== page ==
This is primarily a review of Lynne Sagalyn's 2001 book, Times Square Roulette: Remaking the City Icon. The book is a magnificent display of thorough research, deep thinking, and professional handling of everything that makes the history of what the author calls “an internationally recognized symbol of urban redemption”. What she means by this phrase is the radical transformation of one of New York’s most iconic places: the Times Square in the title.
Lynne Sagalyn begins her book with a description of the gloom and privation that characterized the area up until the 1970s, when Times Square was known primarily for its criminal life: a red-lantern district where prostitution had replaced love and pickpocketing had taken over all economic enterprises.
|(c) The Telegraph, UK|
"How did the icon of sleaze and pornography transmute back into the popular entertainment and glitzy commercialism? What is it about the character of the transformation of place that derivatively wiped away New York’s image as a “big, bad city” and, in the process, put a shine on city life in general?"
A polyphonic non fiction account
|Condé Nast Building in Times Square. (c) travellingboard.net|
|(c) Vintage 42nd Street|
“How can the unique history of a place be capitalized upon to make distinct places? What are the associations that give identity to a place and bind people to its legacy, its memories, even in the midst of decay? To phrase it another way, to what extent can city planning rewrite a place’s legacy? The answer is firmly embedded in the Times Square saga – not a lot and only at great political cost.”
“Mildly insane by day, the square goes divinely mad by night.”
“Movies merged extraordinarily well with the nation’s demographics because they occupied an economic niche between audiences for whom theatre was too expensive, vaudeville too crude, and nickelodeons too dark, dirty, and cheap.”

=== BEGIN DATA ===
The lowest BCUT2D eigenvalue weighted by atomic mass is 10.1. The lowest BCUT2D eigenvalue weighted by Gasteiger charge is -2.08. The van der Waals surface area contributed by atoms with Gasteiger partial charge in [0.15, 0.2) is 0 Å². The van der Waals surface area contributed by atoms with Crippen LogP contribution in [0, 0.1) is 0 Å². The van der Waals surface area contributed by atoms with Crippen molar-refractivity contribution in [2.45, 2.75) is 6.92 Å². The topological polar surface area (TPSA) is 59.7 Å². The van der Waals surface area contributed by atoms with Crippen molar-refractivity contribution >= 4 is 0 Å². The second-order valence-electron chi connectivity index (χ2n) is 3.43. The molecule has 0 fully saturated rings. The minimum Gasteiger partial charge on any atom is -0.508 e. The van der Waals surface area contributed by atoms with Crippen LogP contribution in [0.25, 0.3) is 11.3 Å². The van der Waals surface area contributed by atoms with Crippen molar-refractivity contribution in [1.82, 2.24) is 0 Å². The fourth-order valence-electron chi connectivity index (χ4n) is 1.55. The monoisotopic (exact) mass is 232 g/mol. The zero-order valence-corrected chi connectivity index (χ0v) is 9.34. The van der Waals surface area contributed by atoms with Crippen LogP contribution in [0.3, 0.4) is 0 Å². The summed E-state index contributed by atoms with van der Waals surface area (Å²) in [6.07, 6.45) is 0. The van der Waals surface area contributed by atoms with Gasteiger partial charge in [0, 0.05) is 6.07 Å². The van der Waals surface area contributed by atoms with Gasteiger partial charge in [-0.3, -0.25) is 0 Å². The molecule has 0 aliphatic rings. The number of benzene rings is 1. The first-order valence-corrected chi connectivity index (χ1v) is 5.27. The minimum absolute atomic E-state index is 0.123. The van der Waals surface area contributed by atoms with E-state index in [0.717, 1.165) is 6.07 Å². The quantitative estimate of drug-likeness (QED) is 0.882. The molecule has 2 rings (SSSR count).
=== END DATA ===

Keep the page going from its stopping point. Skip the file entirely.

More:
“The slide downhill from grinders to burlesque to grit to commercialism to honky-tonk debauchery to sex on the hoof to a marketplace for pornography is a story in itself, a moving montage of cultural images, societal mores, and sexual boundaries.”
“By 1980, when the city and state started to formulate plans for West 42nd Street, the tally of years added up to more spent down-at-the-heels than in commercial glory.”
Sex and the City
“In 1970 the pornography business in midtown Manhattan had just begun to locate its best customers – the vast population of office workers proximate to West 42nd Street, who on either side of the journey home were within striking distance of Times Square. The people count was higher than that of Rockefeller Center, by a great deal: 49,000 persons entered 42nd Street between Sixth Avenue and Eighth Avenue during the morning rush hours, compared with about 12,000 at Rockefeller Center.”
“Well positioned, erotica could afford to pay high rents, rents sometimes as much as twice the front-foot rate prevailing for an ordinary store on West 42nd Street. Operating on a 24-hour basis, the theatres and especially the peep shows generated heavy gross revenues; for instance, in 1978, when they studies the scene, CUNY researchers estimated that the weekly gross of peep shows ranged from $74,000 and $106,000 or roughly $5 million a year.”
|The New Amsterdam (c) Inpark Magazine - News|
|A map of a dystopian Manhattan (c) The Grid|